Today, business leaders are promoted based on competence, not integrity. Yet, while we need confidence in the systems of business and government, we also need to trust the people who run these organizations. To restore trust, we must hold highly competent people to a higher moral and ethical standard. A leader’s skills and capabilities are important. However, a leader’s character and integrity should define his or her value to an organization, its customers, and the general public.
On October 17, 2012, the British Bankers Association (BBA) held its annual conference for the banking and financial services sector, and the theme of the conference was Restoring Trust.
The new chief executive of the BBA, Anthony Browne, came into office shortly after the Libor scandal erupted this summer, and that event influenced his perspective on industry priorities. In his welcome address, Browne explained his point of view,
I chose the overall theme Restoring Trust because it is quite simply the biggest challenge facing the industry.
One of the joys of this job is pollsters [who] keep sending me reports about what the public thinks of us. It is not pleasant reading.
And the reaction to my appointment has been interesting. My Mum said she was shocked. I don’t know why. I’d been a journalist and a politician. Surely banking was a step up?
Like all conferences, the day was filled with speeches, which are not the best tools for building trust. However, each speaker was very purposeful in his or her approach to this topic. Almost uniformly, speakers talked about a British reputation for credibility, and many cast themselves as stewards of that reputation, responsible for its care until the next generation comes along.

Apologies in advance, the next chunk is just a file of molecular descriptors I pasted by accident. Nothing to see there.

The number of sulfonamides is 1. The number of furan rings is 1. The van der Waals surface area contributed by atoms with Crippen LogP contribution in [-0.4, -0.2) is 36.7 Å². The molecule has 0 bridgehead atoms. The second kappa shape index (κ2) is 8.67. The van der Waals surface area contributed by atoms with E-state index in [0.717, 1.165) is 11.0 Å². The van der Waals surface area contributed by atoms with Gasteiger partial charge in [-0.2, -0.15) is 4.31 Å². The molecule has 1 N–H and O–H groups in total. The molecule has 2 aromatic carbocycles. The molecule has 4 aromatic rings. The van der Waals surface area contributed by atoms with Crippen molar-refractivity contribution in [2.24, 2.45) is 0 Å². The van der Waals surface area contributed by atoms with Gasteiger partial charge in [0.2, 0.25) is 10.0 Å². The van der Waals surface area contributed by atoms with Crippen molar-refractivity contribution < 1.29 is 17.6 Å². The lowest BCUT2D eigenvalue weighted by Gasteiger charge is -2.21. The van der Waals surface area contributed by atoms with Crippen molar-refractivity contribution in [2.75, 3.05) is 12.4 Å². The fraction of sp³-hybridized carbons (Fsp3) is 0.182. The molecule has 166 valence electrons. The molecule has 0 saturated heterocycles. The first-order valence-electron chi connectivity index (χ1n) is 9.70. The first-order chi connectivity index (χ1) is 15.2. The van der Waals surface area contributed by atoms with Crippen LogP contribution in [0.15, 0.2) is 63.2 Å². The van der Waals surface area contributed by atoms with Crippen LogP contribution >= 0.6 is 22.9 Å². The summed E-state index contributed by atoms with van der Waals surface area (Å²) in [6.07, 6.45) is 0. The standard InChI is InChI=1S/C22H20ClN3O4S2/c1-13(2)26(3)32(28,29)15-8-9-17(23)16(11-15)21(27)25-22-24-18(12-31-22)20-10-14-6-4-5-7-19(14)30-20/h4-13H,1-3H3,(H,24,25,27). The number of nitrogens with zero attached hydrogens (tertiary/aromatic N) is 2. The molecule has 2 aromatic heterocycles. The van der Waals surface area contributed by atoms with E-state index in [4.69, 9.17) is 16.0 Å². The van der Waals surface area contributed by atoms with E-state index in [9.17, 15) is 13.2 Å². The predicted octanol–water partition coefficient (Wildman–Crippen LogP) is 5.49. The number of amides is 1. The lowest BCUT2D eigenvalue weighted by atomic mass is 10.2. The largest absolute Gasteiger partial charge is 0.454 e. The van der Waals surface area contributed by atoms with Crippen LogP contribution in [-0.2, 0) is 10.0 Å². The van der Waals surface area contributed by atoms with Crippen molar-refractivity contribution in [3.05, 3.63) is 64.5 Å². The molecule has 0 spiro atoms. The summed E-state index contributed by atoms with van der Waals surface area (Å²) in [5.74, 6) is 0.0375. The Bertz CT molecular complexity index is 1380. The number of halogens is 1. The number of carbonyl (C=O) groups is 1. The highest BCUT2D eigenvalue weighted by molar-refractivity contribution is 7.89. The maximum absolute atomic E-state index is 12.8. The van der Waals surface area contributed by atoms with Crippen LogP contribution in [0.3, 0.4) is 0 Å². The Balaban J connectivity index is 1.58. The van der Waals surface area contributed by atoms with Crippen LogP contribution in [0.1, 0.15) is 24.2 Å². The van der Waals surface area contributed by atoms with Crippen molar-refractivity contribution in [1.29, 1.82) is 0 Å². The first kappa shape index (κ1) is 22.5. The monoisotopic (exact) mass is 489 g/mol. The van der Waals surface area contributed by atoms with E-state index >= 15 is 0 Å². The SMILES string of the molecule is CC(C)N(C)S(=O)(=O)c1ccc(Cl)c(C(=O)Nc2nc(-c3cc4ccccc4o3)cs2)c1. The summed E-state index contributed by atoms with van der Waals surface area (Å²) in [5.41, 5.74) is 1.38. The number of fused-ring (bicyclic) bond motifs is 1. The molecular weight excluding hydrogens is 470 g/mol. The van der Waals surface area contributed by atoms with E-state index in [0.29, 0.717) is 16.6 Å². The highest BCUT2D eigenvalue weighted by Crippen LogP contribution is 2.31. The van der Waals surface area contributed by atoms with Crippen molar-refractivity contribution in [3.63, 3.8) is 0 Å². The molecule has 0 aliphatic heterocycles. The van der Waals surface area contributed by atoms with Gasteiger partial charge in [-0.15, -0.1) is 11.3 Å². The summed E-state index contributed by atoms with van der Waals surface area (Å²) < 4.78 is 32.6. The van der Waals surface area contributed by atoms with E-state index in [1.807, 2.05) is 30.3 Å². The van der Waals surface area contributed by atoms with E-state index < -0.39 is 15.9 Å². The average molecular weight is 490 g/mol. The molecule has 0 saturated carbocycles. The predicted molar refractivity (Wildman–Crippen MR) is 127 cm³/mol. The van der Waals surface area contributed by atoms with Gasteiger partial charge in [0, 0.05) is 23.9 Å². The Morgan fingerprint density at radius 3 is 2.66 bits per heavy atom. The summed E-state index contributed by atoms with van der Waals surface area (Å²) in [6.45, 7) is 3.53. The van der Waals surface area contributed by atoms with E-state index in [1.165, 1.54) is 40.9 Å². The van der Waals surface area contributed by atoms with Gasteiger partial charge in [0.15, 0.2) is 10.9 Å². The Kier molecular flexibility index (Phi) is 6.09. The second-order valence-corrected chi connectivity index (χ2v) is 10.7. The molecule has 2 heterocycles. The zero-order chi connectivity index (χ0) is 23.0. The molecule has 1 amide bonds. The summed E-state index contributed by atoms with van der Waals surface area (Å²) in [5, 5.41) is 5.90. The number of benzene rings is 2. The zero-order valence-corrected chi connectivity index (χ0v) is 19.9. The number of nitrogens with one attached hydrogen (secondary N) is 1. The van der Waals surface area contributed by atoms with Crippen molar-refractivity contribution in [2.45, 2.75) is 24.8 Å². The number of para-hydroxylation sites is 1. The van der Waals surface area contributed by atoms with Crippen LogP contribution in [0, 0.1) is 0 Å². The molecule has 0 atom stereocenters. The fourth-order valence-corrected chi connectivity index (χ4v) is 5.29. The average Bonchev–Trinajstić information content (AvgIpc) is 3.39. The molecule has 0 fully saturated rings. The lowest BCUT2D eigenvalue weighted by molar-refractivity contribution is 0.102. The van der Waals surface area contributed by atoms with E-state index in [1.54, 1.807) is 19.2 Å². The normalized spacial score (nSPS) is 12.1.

Additionally, the speakers offered multi-dimensional solutions to restore Britain’s reputation in the global banking community, and all of their solutions included some form of regulation and punishment for destructive behavior. In their perspective, behavior can be improved through the establishment and enforcement of a higher moral code, which is something they recall from their youth.
Finally, there is a remarkably lofty, historical, and visionary aspect to some of their messages. Reflecting back on England’s leadership role in the economies of prior centuries, these bankers expressed a desire to set a new moral tone for the global banking community.
Following are selections from three speeches. Instead of editorializing this content, I decided to let their words stand for themselves. Links to the full speeches are at the end.
1) Rt Hon Greg Clark MP, Financial Secretary to the Treasury
Restoring the Bonds of Trust
One of my abiding memories from childhood was on a trip from Middlesbrough to London when I went to see the Stock Exchange. Looking down on the trading floor – this was before Big Bang – I was struck by the force of that great motto Dictum meum pactum ‐ my word is my bond.